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Asia-palooza: Asian American Fest Opens in NY

Asia-palooza: Asian American Fest Opens in NY

Asia-palooza: Asian American Fest Opens in NY

by Augusta Palmer

The 21st Asian American International Film Festival (AAIFF) opens at
Manhattan’s Florence Gould Hall on tomorrow with the presentation
of the first-ever Asian American Media Award for Lifetime Achievement to
Ismail Merchant, producer, director, and half of the famed Merchant Ivory
filmmaking franchise. After a screening of Merchant’s 1994 film “In
,” the festival proper starts off with a bang: the
adrenaline-pumping Hong Kong action film “The Blacksheep Affair,”
directed by Ching Siu-Tung (of “A Chinese Ghost Story” and “Heroic Trio

This year’s festival, presented as always by Asian Cinevision (ACV),
continues through August 1st in Manhattan with a cavalcade of films from
the U.S., Canada, India, China, South Korea, Hong Kong and the
Philippines; then it’s on to the Brooklyn Heights Cinema for a
celebration of “New Asian American Independent Cinema” which spans the
weekend of August 7th-9th; and, lastly, on August 22nd and 23rd, there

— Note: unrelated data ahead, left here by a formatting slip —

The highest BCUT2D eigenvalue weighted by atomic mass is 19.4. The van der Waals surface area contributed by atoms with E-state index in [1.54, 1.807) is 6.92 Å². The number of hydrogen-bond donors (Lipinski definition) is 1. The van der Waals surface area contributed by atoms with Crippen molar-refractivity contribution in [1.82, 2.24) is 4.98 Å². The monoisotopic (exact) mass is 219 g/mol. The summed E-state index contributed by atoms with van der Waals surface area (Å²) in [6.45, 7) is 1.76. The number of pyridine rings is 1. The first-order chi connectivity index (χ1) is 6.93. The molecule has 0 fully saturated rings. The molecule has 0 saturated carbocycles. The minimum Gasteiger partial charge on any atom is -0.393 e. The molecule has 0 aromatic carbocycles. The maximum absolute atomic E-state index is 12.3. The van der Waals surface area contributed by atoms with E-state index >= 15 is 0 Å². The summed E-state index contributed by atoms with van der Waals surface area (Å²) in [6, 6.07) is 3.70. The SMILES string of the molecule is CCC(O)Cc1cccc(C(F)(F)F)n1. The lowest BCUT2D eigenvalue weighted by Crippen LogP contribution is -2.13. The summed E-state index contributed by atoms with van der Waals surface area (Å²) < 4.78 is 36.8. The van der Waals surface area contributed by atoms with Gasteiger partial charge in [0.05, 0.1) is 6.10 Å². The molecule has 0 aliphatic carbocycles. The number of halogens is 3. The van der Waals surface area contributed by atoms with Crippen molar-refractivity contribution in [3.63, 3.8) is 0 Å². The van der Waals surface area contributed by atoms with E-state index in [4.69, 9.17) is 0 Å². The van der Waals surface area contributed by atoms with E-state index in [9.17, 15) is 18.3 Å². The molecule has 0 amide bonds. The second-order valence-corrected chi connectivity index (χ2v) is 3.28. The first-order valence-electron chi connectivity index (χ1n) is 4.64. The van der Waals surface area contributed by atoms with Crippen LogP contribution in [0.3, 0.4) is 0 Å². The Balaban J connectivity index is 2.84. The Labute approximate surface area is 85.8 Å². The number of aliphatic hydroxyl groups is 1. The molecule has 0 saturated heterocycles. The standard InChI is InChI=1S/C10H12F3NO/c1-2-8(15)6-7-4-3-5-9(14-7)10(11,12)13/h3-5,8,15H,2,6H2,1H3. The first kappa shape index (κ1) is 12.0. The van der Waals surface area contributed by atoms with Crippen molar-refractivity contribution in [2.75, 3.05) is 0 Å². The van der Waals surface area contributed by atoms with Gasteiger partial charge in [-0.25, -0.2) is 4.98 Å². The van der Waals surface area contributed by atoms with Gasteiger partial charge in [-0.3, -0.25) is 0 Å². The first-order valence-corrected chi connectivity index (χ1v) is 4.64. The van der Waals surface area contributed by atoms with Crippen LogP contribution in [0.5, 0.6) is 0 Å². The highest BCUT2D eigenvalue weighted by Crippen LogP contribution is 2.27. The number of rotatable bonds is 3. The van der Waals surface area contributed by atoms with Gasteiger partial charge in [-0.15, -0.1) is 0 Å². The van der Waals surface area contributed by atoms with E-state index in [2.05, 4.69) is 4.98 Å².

will be “A Tribute to Filipino Cinema” at the New Center Cinema in
Sunnyside, Queens.

Festival Director Vivian Huang sat down with indieWIRE during the
steamy, hectic days leading up to the festival to talk about about
some of the high points of this year’s offerings and Asian CineVision’s
twenty-two year history.

Among this year’s festival highlights is Zhang Yimou’s new film “Keep
” – an urban comedy about unrequited love and irrational violent
urges which should defy the expectations of anyone familiar with his
cycle of Gong Li films – it debuts on July 26. Another strong piece of
work, in an entirely different vein, is Rea Tajiri’s “Strawberry Fields,”
an evocative coming-of-age story set in the early seventies in which a
young woman comes to terms with death, her own sexuality, and her
parents’ secrecy about their experiences in a California internment

This year’s festival features about forty shorts and twenty features.
Many of the features already have a distributor, but Huang expects
several shorts to get picked up for distribution because of their